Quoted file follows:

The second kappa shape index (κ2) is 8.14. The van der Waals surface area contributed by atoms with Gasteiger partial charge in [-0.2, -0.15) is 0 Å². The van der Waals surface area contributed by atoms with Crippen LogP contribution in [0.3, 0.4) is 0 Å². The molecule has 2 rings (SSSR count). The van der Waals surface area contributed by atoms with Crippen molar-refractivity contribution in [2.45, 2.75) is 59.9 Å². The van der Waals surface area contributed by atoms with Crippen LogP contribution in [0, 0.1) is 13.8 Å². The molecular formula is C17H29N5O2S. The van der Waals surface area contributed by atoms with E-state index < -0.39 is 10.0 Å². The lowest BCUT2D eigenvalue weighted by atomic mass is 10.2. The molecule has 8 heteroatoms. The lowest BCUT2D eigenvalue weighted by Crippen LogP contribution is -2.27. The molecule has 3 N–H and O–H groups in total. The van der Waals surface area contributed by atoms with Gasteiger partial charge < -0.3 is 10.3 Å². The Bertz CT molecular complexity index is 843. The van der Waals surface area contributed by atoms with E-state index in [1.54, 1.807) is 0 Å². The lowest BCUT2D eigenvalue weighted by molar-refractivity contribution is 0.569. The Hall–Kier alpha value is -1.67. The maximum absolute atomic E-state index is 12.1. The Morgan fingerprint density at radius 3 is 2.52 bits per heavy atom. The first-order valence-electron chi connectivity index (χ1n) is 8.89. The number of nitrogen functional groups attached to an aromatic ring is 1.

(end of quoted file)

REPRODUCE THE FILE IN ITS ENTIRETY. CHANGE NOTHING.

The second kappa shape index (κ2) is 8.14. The van der Waals surface area contributed by atoms with Gasteiger partial charge in [-0.2, -0.15) is 0 Å². The van der Waals surface area contributed by atoms with Crippen LogP contribution in [0.3, 0.4) is 0 Å². The molecule has 2 rings (SSSR count). The van der Waals surface area contributed by atoms with Crippen molar-refractivity contribution in [2.45, 2.75) is 59.9 Å². The van der Waals surface area contributed by atoms with Crippen LogP contribution in [0, 0.1) is 13.8 Å². The molecular formula is C17H29N5O2S. The van der Waals surface area contributed by atoms with E-state index < -0.39 is 10.0 Å². The lowest BCUT2D eigenvalue weighted by atomic mass is 10.2. The molecule has 8 heteroatoms. The lowest BCUT2D eigenvalue weighted by Crippen LogP contribution is -2.27. The molecule has 3 N–H and O–H groups in total. The van der Waals surface area contributed by atoms with Gasteiger partial charge < -0.3 is 10.3 Å². The Bertz CT molecular complexity index is 843. The van der Waals surface area contributed by atoms with E-state index in [1.54, 1.807) is 0 Å². The lowest BCUT2D eigenvalue weighted by molar-refractivity contribution is 0.569. The Hall–Kier alpha value is -1.67. The maximum absolute atomic E-state index is 12.1. The Morgan fingerprint density at radius 3 is 2.52 bits per heavy atom. The first-order valence-electron chi connectivity index (χ1n) is 8.89. The number of nitrogen functional groups attached to an aromatic ring is 1.